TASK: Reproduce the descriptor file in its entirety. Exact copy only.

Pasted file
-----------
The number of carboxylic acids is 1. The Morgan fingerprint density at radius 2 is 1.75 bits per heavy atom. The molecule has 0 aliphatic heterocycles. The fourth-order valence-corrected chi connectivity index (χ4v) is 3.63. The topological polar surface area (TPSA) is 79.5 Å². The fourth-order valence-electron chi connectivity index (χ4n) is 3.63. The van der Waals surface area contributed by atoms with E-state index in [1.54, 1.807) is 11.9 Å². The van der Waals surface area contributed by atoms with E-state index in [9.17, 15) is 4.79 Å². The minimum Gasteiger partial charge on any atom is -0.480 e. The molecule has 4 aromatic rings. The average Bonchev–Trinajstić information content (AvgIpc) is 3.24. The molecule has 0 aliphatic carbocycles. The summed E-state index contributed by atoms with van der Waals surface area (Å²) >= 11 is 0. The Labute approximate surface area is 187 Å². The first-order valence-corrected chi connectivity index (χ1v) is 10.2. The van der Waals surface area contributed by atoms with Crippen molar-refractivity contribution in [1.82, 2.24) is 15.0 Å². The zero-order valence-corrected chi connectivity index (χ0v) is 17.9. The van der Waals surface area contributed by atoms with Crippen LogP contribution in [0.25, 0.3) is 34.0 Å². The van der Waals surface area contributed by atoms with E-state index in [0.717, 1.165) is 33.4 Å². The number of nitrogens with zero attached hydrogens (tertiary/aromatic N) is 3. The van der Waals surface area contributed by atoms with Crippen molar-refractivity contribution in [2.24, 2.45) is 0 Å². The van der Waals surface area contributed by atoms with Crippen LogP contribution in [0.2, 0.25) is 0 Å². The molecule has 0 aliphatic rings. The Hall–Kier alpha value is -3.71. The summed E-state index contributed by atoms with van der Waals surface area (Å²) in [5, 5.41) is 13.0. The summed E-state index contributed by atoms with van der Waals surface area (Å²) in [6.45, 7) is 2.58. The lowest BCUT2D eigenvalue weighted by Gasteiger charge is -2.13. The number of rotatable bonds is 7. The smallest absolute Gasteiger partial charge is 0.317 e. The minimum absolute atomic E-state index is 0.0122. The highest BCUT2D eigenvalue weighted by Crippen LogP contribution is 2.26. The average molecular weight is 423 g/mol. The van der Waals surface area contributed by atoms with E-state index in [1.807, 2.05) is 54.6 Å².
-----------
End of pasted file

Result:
The number of carboxylic acids is 1. The Morgan fingerprint density at radius 2 is 1.75 bits per heavy atom. The molecule has 0 aliphatic heterocycles. The fourth-order valence-corrected chi connectivity index (χ4v) is 3.63. The topological polar surface area (TPSA) is 79.5 Å². The fourth-order valence-electron chi connectivity index (χ4n) is 3.63. The van der Waals surface area contributed by atoms with E-state index in [1.54, 1.807) is 11.9 Å². The van der Waals surface area contributed by atoms with E-state index in [9.17, 15) is 4.79 Å². The minimum Gasteiger partial charge on any atom is -0.480 e. The molecule has 4 aromatic rings. The average Bonchev–Trinajstić information content (AvgIpc) is 3.24. The molecule has 0 aliphatic carbocycles. The summed E-state index contributed by atoms with van der Waals surface area (Å²) >= 11 is 0. The Labute approximate surface area is 187 Å². The first-order valence-corrected chi connectivity index (χ1v) is 10.2. The van der Waals surface area contributed by atoms with Crippen molar-refractivity contribution in [1.82, 2.24) is 15.0 Å². The zero-order valence-corrected chi connectivity index (χ0v) is 17.9. The van der Waals surface area contributed by atoms with Crippen LogP contribution in [0.25, 0.3) is 34.0 Å². The van der Waals surface area contributed by atoms with E-state index in [0.717, 1.165) is 33.4 Å². The number of nitrogens with zero attached hydrogens (tertiary/aromatic N) is 3. The van der Waals surface area contributed by atoms with Crippen molar-refractivity contribution in [2.24, 2.45) is 0 Å². The van der Waals surface area contributed by atoms with Crippen LogP contribution in [0.2, 0.25) is 0 Å². The molecule has 0 aliphatic rings. The Hall–Kier alpha value is -3.71. The summed E-state index contributed by atoms with van der Waals surface area (Å²) in [5, 5.41) is 13.0. The summed E-state index contributed by atoms with van der Waals surface area (Å²) in [6.45, 7) is 2.58. The lowest BCUT2D eigenvalue weighted by Gasteiger charge is -2.13. The number of rotatable bonds is 7. The smallest absolute Gasteiger partial charge is 0.317 e. The minimum absolute atomic E-state index is 0.0122. The highest BCUT2D eigenvalue weighted by Crippen LogP contribution is 2.26. The average molecular weight is 423 g/mol. The van der Waals surface area contributed by atoms with E-state index in [1.807, 2.05) is 54.6 Å².